When it comes to making friends with their new neighbors, so far Detroit PAL is letting its bulldozers do most of the talking.
This week, city officials helped as PAL tried to keep Corktown in the dark about its plans for parking at its new youth stadium and headquarters.
Using a defunct address to avoid the legal requirement of notifying neighboring property owners, PAL on Tuesday got approval from the city’s Board of Zoning Appeals to put 128 parking spaces on site and lease another 200 or so off site. Corktown business leaders were turned down when they asked for a delay in the decision on a parking variance since they hadn’t yet seen PAL’s proposal.
“This is a major development which will have a big impact in Corktown,” says Human Scale Studio consultant Chad Rochkind. “There should be a minimum level of community engagement.”
A year ago, Corktown community organizations asked PAL to explain why it was planning to use artificial turf, what its plans for public access were, and how it would handle traffic at its planned development at “The Corner” where the Tigers played during the last century. Rochkind says they got an answer, though not a satisfactory one, on the field surface – but haven’t yet received any answer on public access plans. And PAL delivered its traffic and parking study to Rochkind only as the BZA hearing was convening Tuesday morning.
That hearing almost took place without Corktown businesspeople and residents even knowing about it.
By law, all neighbors within 300 feet of a property must receive a notice of such a zoning hearing. Mike Khalil, whose business is sixty feet away from PAL’s planned development, didn’t get a notice. Few property owners did.
That’s because the city got around the notification requirement by allowing PAL to use 2121 Trumbull as its address. It’s a rather bizarre fiction – since the city this spring deeded PAL the two parcels of the field that border Cochrane and Kaline Drive – but not the two parcels that border Trumbull and Michigan. The 2121 address was where the Tigers’ offices once stood near the main stadium entrance. PAL’s new headquarters will be located at the opposite corner of the site.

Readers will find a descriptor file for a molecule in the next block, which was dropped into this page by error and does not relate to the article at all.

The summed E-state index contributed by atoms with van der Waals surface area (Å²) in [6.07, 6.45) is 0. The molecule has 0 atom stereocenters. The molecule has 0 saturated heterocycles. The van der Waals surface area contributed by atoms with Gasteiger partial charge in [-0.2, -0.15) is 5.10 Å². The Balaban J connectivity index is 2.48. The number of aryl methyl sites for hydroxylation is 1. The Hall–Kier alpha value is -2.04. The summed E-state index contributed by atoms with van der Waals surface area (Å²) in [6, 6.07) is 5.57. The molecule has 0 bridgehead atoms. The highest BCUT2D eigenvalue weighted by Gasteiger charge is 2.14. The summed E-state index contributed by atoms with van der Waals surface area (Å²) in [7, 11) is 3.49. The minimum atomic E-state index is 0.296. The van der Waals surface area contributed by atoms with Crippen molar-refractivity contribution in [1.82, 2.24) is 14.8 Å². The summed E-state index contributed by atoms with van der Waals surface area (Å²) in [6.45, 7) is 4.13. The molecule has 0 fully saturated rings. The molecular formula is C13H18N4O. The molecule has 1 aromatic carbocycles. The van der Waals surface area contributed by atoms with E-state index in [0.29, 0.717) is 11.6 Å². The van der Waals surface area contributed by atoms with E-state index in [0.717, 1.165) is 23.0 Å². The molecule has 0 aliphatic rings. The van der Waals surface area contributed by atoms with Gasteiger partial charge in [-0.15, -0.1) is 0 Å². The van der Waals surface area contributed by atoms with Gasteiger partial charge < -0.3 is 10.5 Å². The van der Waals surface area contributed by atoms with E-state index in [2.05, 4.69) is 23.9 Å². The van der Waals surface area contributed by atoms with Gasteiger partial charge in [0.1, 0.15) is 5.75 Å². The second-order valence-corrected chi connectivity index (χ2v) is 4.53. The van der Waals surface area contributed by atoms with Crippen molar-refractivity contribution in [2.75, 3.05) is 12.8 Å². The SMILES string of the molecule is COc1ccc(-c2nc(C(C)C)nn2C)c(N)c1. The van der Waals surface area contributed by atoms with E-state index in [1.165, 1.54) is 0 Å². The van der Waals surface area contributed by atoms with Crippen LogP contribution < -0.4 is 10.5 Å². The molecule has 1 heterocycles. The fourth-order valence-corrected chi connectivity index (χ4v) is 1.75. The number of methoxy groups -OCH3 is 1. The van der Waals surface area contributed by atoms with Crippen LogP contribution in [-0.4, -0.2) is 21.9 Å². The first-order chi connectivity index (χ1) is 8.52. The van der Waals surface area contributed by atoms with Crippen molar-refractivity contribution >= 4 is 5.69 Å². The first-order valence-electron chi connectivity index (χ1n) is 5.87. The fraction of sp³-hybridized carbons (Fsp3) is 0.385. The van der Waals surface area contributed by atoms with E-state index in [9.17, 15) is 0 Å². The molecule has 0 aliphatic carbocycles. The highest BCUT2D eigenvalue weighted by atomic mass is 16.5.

When the Corktown Business Association and EDC found out about the hearing anyway, they sent Rochkind to the meeting to seek additional time to get a chance to read it. But the parking variance was ushered quickly over this bureaucratic hurdle with the same special handling PAL has received throughout the approval process.
Finally heeding the need to mend fences, PAL CEO Tim Richey has agreed to meet with Rochkind today.
“We want to be good neighbors. We have given them many opportunities to be good neighbors, and we’ll continue to do so,” Rochkind says.
Just a few months ago, the stadium site was an unauthorized public park hosting pickup ball games. Now it’s a bulldozed vacant lot. At Tuesday’s hearing, BZA commissioner Keith Williams wanted to make sure Richey wasn’t going to keep calling it Navin Field, which he characterized as a racist name.
It wasn’t a banner day for historical accuracy. Navin is a former Tiger owner who died in 1935; it was his successor, Walter Briggs, who was well known for racist practices at his factories. And the BZA hearing petition referenced PAL’s plans for something called the “Hank Greenburg [sic] Hall of Heroes.”
Michael Betzold is a former Free Press reporter and longtime area freelance journalist. He wrote Queen of Diamonds, a history of Tiger Stadium. He lives on Detroit’s east side.